Context-aware access control: An alternate privacy protection mechanism for online social networks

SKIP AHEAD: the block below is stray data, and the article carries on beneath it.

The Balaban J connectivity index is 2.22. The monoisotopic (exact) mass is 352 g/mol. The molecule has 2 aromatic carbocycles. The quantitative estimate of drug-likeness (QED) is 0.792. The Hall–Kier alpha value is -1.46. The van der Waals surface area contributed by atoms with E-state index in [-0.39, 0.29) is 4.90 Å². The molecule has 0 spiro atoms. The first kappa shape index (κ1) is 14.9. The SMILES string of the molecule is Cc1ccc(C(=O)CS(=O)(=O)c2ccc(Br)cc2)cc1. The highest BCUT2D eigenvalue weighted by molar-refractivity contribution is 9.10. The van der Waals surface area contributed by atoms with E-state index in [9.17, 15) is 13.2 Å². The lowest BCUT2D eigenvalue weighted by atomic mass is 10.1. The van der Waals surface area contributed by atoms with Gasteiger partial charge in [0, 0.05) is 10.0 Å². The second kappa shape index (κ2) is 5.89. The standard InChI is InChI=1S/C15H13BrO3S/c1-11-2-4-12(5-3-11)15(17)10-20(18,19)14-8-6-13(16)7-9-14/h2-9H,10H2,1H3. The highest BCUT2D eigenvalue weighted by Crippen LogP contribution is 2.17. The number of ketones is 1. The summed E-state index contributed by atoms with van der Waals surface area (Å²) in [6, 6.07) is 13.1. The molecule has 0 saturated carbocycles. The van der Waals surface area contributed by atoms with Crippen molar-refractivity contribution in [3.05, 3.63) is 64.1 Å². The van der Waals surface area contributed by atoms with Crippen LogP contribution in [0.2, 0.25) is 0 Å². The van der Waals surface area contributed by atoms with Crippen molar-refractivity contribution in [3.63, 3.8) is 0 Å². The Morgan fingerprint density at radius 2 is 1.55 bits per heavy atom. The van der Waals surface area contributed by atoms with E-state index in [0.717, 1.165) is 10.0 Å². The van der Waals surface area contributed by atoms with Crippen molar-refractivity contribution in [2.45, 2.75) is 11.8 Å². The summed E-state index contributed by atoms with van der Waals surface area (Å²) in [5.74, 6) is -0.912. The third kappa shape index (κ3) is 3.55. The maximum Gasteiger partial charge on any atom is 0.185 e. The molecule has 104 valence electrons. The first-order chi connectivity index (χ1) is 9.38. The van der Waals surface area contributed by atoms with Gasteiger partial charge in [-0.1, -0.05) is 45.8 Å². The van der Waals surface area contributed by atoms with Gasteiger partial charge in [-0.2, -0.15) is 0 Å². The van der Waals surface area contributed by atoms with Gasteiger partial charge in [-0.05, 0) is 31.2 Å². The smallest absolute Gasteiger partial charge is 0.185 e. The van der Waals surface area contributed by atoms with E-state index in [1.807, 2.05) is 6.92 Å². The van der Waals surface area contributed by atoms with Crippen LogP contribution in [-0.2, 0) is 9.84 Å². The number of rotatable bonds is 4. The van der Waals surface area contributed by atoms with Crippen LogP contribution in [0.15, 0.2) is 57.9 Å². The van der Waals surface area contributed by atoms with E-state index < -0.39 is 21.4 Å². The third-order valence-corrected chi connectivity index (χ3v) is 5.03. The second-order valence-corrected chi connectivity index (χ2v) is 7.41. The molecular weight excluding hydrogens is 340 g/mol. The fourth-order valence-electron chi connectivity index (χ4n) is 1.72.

The increasing popularity of online social networks (OSNs) is spawning new security and privacy concerns. Currently, a majority of OSNs offer very naive access control mechanisms that are primarily based on static access control lists (ACL) or policies. But as the number of social connections grow, static ACL based approaches become ineffective and unappealing to OSN users. There is an increased need in social-networking and data-sharing applications to control access to data based on the associated context (e.g., event, location, and users involved), rather than solely on data ownership and social connections. Surveillance is another critical concern for OSN users, as the service provider may further scrutinize data posted or shared by users for personal gains (e.g., targeted advertisements), for use by corporate partners or to comply with legal orders. This thesis introduces a novel paradigm of context based access control in OSNs, where users are able to access the shared data only if they have knowledge of the context associated with it. This thesis presents two constructions for context-based access control in OSNs: the first is based on a novel application of Shamir's secret sharing scheme, whereas the second makes use of an attribute-based encryption scheme. For both constructions, the security properties are analyzed, proof-of-concept applications for Facebook are implemented, and their functionality and performance are empirically evaluated. Empirical measurements show that the proposed constructions execute efficiently on standard computing hardware, as well as, on portable mobile devices. With the help of a preliminary user-study, this thesis analyzes privacy concerns associated with data sharing on OSNs and how individuals share data on Facebook. Constructive feedback on usability and user-friendliness of the developed prototype application was also obtained from the user-study.